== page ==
Understanding patient preferences to increase treatment adherence in schizophrenia

Schizophrenia is a debilitating and lifelong mental health disorder characterized by disorganized thinking, hallucinations, and impaired social functioning.1 However, with the aid of antipsychotic agents, treatment can start to target these symptoms and increase functional recovery so that the patient can be integrated back into the community. Despite this, relapse is frequent and most patients are experiencing multiple relapses during the course of the illness.2 In fact, approximately 80% of patients with schizophrenia experience relapse within five years of their initial diagnosis.3 This relapse, often stemming from treatment non-adherence, can have profound and far-reaching consequences, including exacerbated symptoms, increased hospitalization rates and a higher risk of suicide.4 In Barcelona, a symposium at the 36th ECNP Congress explored the critical issue of medication adherence in the maintenance treatment of schizophrenia and the valuable insights that can be gleaned from understanding patient preferences.

Approximately 80% of schizophrenia patients relapse within 5 years3

Treatment non-adherence in patients with schizophrenia

Maintenance treatment with antipsychotic medications play a pivotal role in reducing the risk of relapse in individuals with schizophrenia. It has been demonstrated that patients who continue antipsychotic treatment experience significantly fewer relapses compared to those who discontinue it.3 However, more than 50% of patients with schizophrenia do not adhere to their initial antipsychotic prescription after their hospitalization.5 Some of these patients do not even collect their prescriptions, while others will discontinue within 30 days of hospital discharge.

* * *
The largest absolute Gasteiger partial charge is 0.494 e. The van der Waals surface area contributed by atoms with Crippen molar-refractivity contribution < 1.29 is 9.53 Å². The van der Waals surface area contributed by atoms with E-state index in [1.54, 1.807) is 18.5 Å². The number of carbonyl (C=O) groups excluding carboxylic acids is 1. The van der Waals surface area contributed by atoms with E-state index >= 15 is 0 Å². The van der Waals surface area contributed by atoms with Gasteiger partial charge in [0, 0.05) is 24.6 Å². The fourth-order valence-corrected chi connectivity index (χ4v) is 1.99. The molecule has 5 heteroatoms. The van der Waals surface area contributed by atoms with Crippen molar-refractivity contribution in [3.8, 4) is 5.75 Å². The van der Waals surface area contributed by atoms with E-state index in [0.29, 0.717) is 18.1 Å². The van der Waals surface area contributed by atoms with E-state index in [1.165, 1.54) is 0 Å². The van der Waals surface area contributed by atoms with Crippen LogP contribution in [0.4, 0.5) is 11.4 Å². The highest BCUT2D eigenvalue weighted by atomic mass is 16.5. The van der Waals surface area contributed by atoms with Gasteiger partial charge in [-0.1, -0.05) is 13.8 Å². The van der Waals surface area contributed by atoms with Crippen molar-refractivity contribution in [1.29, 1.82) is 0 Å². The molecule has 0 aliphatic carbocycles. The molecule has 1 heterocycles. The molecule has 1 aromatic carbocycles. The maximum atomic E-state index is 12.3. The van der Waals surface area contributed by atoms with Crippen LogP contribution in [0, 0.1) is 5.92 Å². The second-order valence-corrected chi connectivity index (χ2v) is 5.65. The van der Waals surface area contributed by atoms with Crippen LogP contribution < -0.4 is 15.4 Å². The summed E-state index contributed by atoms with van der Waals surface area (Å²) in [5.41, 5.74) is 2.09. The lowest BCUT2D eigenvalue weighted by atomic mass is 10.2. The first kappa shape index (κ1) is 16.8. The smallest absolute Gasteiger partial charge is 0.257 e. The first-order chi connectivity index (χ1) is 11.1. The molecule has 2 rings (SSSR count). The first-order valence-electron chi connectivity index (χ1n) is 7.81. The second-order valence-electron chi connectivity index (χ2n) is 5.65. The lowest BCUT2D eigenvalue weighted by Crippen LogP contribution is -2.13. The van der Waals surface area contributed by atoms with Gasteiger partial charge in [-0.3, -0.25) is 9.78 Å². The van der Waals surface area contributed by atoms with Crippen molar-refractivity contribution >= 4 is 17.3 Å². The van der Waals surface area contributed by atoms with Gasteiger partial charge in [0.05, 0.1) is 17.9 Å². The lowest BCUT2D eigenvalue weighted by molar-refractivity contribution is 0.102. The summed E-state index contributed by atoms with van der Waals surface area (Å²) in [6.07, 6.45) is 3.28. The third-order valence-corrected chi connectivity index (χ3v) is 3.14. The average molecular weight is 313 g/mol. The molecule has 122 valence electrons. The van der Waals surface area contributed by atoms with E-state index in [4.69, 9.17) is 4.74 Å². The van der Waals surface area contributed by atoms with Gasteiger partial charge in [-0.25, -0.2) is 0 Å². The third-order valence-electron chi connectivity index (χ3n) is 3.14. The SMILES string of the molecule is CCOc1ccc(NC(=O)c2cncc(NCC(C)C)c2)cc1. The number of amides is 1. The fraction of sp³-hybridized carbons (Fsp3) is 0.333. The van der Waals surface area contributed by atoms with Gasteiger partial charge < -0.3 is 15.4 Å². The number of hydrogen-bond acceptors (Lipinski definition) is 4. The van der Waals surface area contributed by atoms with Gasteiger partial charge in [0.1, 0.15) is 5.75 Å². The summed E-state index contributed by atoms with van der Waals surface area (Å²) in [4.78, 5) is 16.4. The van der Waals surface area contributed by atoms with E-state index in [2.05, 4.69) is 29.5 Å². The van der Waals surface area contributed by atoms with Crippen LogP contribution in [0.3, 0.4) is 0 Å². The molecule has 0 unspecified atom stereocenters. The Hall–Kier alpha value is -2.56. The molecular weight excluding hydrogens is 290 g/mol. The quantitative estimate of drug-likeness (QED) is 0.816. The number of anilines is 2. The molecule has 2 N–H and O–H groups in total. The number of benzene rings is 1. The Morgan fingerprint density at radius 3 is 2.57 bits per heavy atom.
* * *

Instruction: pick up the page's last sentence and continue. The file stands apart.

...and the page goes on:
>50% of patients with schizophrenia do not adhere to their initial antipsychotic prescription after their hospitalization5

This issue of non-adherence is especially prominent in the early phase of the illness when patients are still coming to terms with their diagnosis and the prospect of long-term treatment.6 This can especially be seen in patients with a shorter initial hospitalization as they are at a much greater risk of discontinuation than those with an initial longer stay.6 Adverse drug reactions of antipsychotic medications, including tremors, constipation and sedation, also contribute significantly to treatment non-adherence.7

The consequences of discontinuation are clear to see. In one study it has been shown that of the 61% of patients who discontinue their antipsychotic medication after a median of just six months of treatment, 46% experience a relapse within a year.8

Adverse drug reactions of antipsychotic medications, including tremors, constipation and sedation, also contribute significantly to treatment non-adherence7


The role of patient preferences in treatment adherence